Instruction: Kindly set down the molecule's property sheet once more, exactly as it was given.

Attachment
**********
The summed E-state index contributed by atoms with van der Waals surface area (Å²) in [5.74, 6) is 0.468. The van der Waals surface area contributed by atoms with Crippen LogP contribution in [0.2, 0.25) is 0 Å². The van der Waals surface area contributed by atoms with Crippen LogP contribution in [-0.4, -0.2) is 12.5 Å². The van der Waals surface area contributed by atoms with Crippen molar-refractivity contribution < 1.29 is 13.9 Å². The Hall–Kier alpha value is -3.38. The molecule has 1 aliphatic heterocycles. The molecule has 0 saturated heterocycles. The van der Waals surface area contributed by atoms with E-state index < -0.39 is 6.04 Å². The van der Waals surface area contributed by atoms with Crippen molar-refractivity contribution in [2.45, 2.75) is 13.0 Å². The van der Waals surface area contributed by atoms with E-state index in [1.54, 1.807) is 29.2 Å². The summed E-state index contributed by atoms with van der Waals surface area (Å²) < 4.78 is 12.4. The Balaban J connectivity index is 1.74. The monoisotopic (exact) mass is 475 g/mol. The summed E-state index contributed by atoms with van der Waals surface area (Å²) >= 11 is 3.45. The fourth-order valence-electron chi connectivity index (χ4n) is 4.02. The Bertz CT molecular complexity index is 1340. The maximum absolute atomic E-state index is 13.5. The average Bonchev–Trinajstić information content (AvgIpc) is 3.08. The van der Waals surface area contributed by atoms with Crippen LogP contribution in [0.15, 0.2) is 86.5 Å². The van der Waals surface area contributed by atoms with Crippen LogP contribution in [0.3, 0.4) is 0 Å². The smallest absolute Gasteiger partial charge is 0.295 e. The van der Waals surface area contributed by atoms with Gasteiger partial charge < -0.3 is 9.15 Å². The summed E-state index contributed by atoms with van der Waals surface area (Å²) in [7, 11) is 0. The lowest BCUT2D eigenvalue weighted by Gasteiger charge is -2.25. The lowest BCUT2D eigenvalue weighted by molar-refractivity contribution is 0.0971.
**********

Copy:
The summed E-state index contributed by atoms with van der Waals surface area (Å²) in [5.74, 6) is 0.468. The van der Waals surface area contributed by atoms with Crippen LogP contribution in [0.2, 0.25) is 0 Å². The van der Waals surface area contributed by atoms with Crippen LogP contribution in [-0.4, -0.2) is 12.5 Å². The van der Waals surface area contributed by atoms with Crippen molar-refractivity contribution < 1.29 is 13.9 Å². The Hall–Kier alpha value is -3.38. The molecule has 1 aliphatic heterocycles. The molecule has 0 saturated heterocycles. The van der Waals surface area contributed by atoms with E-state index < -0.39 is 6.04 Å². The van der Waals surface area contributed by atoms with Crippen molar-refractivity contribution in [2.45, 2.75) is 13.0 Å². The van der Waals surface area contributed by atoms with E-state index in [1.54, 1.807) is 29.2 Å². The summed E-state index contributed by atoms with van der Waals surface area (Å²) < 4.78 is 12.4. The Balaban J connectivity index is 1.74. The monoisotopic (exact) mass is 475 g/mol. The summed E-state index contributed by atoms with van der Waals surface area (Å²) >= 11 is 3.45. The fourth-order valence-electron chi connectivity index (χ4n) is 4.02. The Bertz CT molecular complexity index is 1340. The maximum absolute atomic E-state index is 13.5. The average Bonchev–Trinajstić information content (AvgIpc) is 3.08. The van der Waals surface area contributed by atoms with Crippen LogP contribution in [0.15, 0.2) is 86.5 Å². The van der Waals surface area contributed by atoms with Crippen LogP contribution in [0.3, 0.4) is 0 Å². The smallest absolute Gasteiger partial charge is 0.295 e. The van der Waals surface area contributed by atoms with Gasteiger partial charge < -0.3 is 9.15 Å². The summed E-state index contributed by atoms with van der Waals surface area (Å²) in [7, 11) is 0. The lowest BCUT2D eigenvalue weighted by Gasteiger charge is -2.25. The lowest BCUT2D eigenvalue weighted by molar-refractivity contribution is 0.0971.